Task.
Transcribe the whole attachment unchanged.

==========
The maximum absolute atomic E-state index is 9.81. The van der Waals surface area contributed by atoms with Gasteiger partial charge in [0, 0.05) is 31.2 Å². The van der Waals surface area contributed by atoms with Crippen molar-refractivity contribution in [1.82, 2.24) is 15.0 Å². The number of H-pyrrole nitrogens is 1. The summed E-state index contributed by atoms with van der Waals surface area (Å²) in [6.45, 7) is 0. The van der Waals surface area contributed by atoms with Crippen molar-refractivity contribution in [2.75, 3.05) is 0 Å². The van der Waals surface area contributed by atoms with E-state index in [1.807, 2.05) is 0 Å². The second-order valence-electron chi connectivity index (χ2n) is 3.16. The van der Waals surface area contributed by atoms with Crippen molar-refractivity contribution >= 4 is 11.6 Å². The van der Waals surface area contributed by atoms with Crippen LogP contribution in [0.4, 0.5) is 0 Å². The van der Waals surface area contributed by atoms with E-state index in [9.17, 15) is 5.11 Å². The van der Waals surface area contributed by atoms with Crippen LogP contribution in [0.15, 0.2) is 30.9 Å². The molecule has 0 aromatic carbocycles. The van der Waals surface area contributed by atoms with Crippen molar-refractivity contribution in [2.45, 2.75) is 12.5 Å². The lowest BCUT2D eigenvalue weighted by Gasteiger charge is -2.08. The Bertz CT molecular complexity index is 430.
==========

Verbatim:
The maximum absolute atomic E-state index is 9.81. The van der Waals surface area contributed by atoms with Gasteiger partial charge in [0, 0.05) is 31.2 Å². The van der Waals surface area contributed by atoms with Crippen molar-refractivity contribution in [1.82, 2.24) is 15.0 Å². The number of H-pyrrole nitrogens is 1. The summed E-state index contributed by atoms with van der Waals surface area (Å²) in [6.45, 7) is 0. The van der Waals surface area contributed by atoms with Crippen molar-refractivity contribution in [2.75, 3.05) is 0 Å². The van der Waals surface area contributed by atoms with E-state index in [1.807, 2.05) is 0 Å². The second-order valence-electron chi connectivity index (χ2n) is 3.16. The van der Waals surface area contributed by atoms with Crippen molar-refractivity contribution >= 4 is 11.6 Å². The van der Waals surface area contributed by atoms with Crippen LogP contribution in [0.4, 0.5) is 0 Å². The van der Waals surface area contributed by atoms with E-state index in [9.17, 15) is 5.11 Å². The van der Waals surface area contributed by atoms with Crippen LogP contribution in [0.15, 0.2) is 30.9 Å². The molecule has 0 aromatic carbocycles. The van der Waals surface area contributed by atoms with Crippen molar-refractivity contribution in [2.45, 2.75) is 12.5 Å². The lowest BCUT2D eigenvalue weighted by Gasteiger charge is -2.08. The Bertz CT molecular complexity index is 430.